# Fin 550

November 6, 2017 | Author: umamaheswara_malli | Category: Margin (Finance), Market Liquidity, Beta (Finance), Stocks, Microeconomics

#### Description

----------------------------------------------------------------------------------------Chapter 4 2) Lauren has a margin account and deposits \$50,000. Assuming the prevailing margin requirement is 40 percent, commissions are ignored, and The Gentry Shoe Corporation is selling at \$35 per share: a. How many shares of Gentry Shoe can Lauren purchase using the maximum allowable margin? Prevailing Margin Requirement 40% = 40/100 = 0.4 Deposit = \$50,000 Each Share Price = \$35 Total Investment

50000 = 0.4x X = 50000/0.4 = \$125,000

Lauren can purchase

125000/35 = 3571.42 = 3571 shares

b. What is Lauren’s profit (loss) if the price of Gentry’s stock (1) rises to \$45? On a simple math the share price went up by 10\$ from earlier, we can say No of shares x 10 = 3571x10 = \$35710 With share price rise from \$35 to \$45 Or by theory Fund = (35*3571)-50000 = \$74,985 Investment = 3,571 shares x \$45 = \$160,695 Lauren's Profit = \$160,695 - \$74,985 - \$50,000 = \$35,710 (2) Falls to \$25? On a simple math the share price loses by 10\$, we can say No of shares x 10 = 3571x-10 = \$-35710 Fund = (35*3571)-50000 = \$74,985 Investment = 3,571 shares x \$25 = \$89,275 Lauren's Loss = \$89,275 - \$74,985 - \$50,000 = (\$-35,710)

c. If the maintenance margin is 30 percent, to what price can Gentry Shoe fall before Lauren will receive a margin call? Price Gentry shoe can fall before receiving a margin call = 35 * 0.6 / 0.7 = \$30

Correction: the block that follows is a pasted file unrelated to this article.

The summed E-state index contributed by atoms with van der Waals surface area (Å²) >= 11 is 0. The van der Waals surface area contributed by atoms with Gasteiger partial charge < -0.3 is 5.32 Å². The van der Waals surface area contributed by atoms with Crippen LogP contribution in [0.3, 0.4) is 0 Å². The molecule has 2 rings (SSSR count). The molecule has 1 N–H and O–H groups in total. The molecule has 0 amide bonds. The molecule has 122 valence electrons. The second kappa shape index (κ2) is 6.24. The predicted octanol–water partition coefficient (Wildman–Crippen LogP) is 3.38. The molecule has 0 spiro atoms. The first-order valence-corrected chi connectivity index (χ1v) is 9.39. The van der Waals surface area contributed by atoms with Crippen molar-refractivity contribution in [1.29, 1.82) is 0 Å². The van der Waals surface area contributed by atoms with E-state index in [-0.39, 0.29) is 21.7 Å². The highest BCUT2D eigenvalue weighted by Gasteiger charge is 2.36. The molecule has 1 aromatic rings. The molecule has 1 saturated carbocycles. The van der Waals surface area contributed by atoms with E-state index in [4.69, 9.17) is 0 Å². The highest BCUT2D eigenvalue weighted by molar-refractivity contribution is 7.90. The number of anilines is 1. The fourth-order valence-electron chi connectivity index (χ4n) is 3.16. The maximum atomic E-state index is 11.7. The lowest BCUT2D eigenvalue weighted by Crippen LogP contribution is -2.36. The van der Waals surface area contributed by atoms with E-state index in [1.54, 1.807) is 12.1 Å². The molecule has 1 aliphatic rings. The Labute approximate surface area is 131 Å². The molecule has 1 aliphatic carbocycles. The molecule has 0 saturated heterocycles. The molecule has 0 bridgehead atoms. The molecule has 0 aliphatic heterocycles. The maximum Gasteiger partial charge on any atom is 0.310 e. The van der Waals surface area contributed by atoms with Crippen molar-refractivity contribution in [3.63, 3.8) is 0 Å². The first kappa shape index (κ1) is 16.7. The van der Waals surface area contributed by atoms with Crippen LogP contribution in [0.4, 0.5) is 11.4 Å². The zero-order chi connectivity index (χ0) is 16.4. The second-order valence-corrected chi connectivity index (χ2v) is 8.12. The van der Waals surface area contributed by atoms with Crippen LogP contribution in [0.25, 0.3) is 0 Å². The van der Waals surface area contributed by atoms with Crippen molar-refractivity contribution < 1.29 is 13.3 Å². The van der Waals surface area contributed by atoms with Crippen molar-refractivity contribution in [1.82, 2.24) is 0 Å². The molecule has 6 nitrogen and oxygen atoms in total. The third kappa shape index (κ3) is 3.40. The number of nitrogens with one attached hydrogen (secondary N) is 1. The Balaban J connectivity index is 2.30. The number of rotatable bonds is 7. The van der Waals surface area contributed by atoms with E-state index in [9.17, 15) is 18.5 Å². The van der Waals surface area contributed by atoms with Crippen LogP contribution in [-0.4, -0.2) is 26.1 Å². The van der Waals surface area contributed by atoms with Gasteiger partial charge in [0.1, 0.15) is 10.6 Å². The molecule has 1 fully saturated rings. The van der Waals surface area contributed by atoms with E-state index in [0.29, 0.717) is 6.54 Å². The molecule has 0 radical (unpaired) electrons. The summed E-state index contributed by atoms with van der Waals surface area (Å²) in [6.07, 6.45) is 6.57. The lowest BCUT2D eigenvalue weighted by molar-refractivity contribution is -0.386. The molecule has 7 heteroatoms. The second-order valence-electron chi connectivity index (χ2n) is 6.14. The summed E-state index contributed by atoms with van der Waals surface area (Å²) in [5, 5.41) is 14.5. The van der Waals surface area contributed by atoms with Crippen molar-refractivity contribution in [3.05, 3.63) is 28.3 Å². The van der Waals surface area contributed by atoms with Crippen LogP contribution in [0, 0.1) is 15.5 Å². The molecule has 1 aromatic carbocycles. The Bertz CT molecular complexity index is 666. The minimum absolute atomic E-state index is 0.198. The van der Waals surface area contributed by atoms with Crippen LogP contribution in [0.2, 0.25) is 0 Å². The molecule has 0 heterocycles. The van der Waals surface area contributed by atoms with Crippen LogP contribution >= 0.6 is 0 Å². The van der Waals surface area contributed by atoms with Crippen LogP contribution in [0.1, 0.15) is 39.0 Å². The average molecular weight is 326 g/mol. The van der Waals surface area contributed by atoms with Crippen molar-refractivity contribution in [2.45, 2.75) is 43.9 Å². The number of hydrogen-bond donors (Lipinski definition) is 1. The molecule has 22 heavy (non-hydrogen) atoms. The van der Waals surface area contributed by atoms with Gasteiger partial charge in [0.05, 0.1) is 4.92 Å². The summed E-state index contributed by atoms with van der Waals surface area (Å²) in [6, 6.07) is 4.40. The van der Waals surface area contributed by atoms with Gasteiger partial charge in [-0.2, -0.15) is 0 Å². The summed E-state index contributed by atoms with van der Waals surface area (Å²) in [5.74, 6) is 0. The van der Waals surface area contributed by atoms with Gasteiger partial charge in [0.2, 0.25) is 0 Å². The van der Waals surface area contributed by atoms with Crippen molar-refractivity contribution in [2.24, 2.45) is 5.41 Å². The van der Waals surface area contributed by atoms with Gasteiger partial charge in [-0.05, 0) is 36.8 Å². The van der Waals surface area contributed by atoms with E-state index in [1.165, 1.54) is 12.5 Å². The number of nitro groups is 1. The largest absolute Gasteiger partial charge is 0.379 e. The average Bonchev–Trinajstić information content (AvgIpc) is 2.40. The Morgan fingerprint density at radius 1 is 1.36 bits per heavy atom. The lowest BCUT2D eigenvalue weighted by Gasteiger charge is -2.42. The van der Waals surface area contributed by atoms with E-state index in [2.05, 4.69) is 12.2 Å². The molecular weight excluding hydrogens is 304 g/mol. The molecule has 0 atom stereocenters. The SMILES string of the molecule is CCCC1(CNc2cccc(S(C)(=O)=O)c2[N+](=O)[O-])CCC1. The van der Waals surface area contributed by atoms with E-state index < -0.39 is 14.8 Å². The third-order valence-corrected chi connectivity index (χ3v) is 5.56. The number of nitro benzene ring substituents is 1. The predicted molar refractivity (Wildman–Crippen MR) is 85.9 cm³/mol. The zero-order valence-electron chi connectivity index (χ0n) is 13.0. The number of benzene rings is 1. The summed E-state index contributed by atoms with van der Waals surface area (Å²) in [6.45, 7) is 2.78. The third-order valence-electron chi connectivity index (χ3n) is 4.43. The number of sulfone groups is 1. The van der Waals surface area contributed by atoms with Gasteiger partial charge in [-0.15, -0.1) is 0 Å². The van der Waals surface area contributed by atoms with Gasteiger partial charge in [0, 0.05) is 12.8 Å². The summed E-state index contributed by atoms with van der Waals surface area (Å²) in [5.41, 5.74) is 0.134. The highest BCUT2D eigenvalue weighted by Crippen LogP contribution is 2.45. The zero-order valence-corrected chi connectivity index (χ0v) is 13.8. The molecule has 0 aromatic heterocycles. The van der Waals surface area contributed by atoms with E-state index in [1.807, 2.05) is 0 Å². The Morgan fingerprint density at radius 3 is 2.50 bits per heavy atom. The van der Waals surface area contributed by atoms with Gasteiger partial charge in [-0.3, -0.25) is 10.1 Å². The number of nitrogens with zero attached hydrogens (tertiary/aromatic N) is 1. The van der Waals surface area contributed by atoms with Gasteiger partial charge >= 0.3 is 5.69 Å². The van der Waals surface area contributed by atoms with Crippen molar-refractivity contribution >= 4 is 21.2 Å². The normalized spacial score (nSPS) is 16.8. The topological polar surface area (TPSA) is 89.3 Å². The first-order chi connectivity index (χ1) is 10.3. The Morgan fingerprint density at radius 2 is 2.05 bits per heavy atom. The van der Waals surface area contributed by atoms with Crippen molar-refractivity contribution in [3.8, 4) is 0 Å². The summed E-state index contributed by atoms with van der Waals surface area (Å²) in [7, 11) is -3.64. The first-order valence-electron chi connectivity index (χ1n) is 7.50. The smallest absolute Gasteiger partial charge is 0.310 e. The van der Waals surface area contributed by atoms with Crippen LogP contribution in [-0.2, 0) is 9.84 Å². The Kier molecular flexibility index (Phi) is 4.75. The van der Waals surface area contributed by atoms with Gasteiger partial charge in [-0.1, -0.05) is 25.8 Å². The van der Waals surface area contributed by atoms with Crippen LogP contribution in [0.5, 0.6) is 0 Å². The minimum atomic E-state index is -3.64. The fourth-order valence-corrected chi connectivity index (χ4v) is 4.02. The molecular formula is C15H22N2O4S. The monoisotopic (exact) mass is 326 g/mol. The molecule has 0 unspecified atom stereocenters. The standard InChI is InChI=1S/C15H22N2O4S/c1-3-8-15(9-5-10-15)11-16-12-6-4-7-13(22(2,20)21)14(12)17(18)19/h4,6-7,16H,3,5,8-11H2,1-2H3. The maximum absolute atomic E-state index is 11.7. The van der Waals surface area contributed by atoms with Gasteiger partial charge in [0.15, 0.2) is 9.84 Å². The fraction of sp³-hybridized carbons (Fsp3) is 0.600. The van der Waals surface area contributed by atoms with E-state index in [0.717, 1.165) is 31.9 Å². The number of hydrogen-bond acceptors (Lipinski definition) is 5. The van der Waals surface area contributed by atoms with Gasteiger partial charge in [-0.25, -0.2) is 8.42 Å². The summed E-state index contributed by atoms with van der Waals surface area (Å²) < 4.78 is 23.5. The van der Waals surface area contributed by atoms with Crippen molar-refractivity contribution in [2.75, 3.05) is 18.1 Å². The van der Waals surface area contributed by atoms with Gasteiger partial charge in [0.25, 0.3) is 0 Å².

Chapter 6 Question 22 At a social gathering , you meet the portfolio manager for the trust department of a local bank. He confides to you that he has been following the recommendations of the department's six analysts for an extended period and has found that two are superior, two are average, and two are clearly inferior. What would you recommend that he do to run his portfolio. The portfolio manager can trade the quantity he desires when he desires at a price not worse than the uninformed expected value. He can rely on all of the six analysts to a certain extent as long as he needs to attain, making himself sensitive to three dimensions of liquidity: price,timing, and quantity. Deviations from perfect liquidity in any of these dimensions impose shadow costs on the portfolio manager. By focusing on the trade-off between sacrificing on price and quantity instead of the canonical price-time trade-off, the model yields several novel empirical implications. Understanding a portfolio manager’s liquidity considerations provides important insights into the liquidity of many assets and asset classes. 2. Compute the abnormal rates of return for the five stocks in problem 1 assuming the following systematic risk measures (betas) Stock B F T C E

Bi 0.95 1.25 1.45 0.70 -0.30

Stock B F T C E

Rit 11.5% 10.0 14 12 15.9

Rmt 4.0% 8.5 9.6 15.3 12.4

By using the formula AR(it) = R(it) – E(R(it)) Stock B = 11.5 – (4.0*.95) = 7.7% Stock F = 10.0 – (8.5*1.25) = -0.625%

Bi 0.95 1.25 1.45 .70 -0.30

Stock T = 14.0 – (9.6*1.45) =0.08% Stock C = 12.0 – (15.3*.70) =1.29% Stock E = 15.9 – (12.4*(-.30)) =19.62% The difference in abnormal rates shows how the stocks has performed. Stocks B, T, C and E performed well when compared with Stock E. Stock F performed with negative rate of return